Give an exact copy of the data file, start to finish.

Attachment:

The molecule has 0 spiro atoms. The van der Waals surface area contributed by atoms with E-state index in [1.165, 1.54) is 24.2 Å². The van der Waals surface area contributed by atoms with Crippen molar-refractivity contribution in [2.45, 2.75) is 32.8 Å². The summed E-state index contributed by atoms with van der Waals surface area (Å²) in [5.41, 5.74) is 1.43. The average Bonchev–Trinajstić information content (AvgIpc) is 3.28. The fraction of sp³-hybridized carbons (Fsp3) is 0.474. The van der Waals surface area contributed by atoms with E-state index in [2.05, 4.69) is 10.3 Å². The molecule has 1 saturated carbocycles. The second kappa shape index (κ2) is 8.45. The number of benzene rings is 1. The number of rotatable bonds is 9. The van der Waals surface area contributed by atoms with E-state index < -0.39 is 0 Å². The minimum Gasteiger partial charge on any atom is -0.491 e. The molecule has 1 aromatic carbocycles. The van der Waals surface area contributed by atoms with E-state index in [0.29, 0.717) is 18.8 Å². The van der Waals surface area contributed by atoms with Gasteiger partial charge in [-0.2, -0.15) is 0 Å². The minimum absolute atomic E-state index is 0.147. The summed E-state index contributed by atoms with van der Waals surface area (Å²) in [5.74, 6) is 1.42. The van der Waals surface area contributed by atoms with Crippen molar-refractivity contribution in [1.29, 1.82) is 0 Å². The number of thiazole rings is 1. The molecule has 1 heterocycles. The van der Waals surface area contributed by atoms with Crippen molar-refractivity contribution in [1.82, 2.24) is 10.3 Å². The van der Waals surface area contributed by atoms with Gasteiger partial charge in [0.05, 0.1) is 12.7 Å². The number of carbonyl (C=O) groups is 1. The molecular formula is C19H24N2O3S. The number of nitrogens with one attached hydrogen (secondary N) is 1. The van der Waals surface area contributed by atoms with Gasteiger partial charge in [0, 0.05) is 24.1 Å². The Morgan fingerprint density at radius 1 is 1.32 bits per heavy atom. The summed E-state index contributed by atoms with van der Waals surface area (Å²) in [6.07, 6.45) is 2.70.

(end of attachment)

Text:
The molecule has 0 spiro atoms. The van der Waals surface area contributed by atoms with E-state index in [1.165, 1.54) is 24.2 Å². The van der Waals surface area contributed by atoms with Crippen molar-refractivity contribution in [2.45, 2.75) is 32.8 Å². The summed E-state index contributed by atoms with van der Waals surface area (Å²) in [5.41, 5.74) is 1.43. The average Bonchev–Trinajstić information content (AvgIpc) is 3.28. The fraction of sp³-hybridized carbons (Fsp3) is 0.474. The van der Waals surface area contributed by atoms with E-state index in [2.05, 4.69) is 10.3 Å². The molecule has 1 saturated carbocycles. The second kappa shape index (κ2) is 8.45. The number of benzene rings is 1. The number of rotatable bonds is 9. The van der Waals surface area contributed by atoms with E-state index < -0.39 is 0 Å². The minimum Gasteiger partial charge on any atom is -0.491 e. The molecule has 1 aromatic carbocycles. The van der Waals surface area contributed by atoms with E-state index in [0.29, 0.717) is 18.8 Å². The van der Waals surface area contributed by atoms with Gasteiger partial charge in [-0.2, -0.15) is 0 Å². The minimum absolute atomic E-state index is 0.147. The summed E-state index contributed by atoms with van der Waals surface area (Å²) in [5.74, 6) is 1.42. The van der Waals surface area contributed by atoms with Crippen molar-refractivity contribution in [1.29, 1.82) is 0 Å². The number of thiazole rings is 1. The molecule has 1 heterocycles. The van der Waals surface area contributed by atoms with Crippen molar-refractivity contribution in [1.82, 2.24) is 10.3 Å². The van der Waals surface area contributed by atoms with Gasteiger partial charge in [0.05, 0.1) is 12.7 Å². The number of carbonyl (C=O) groups is 1. The molecular formula is C19H24N2O3S. The number of nitrogens with one attached hydrogen (secondary N) is 1. The van der Waals surface area contributed by atoms with Gasteiger partial charge in [0, 0.05) is 24.1 Å². The Morgan fingerprint density at radius 1 is 1.32 bits per heavy atom. The summed E-state index contributed by atoms with van der Waals surface area (Å²) in [6.07, 6.45) is 2.70.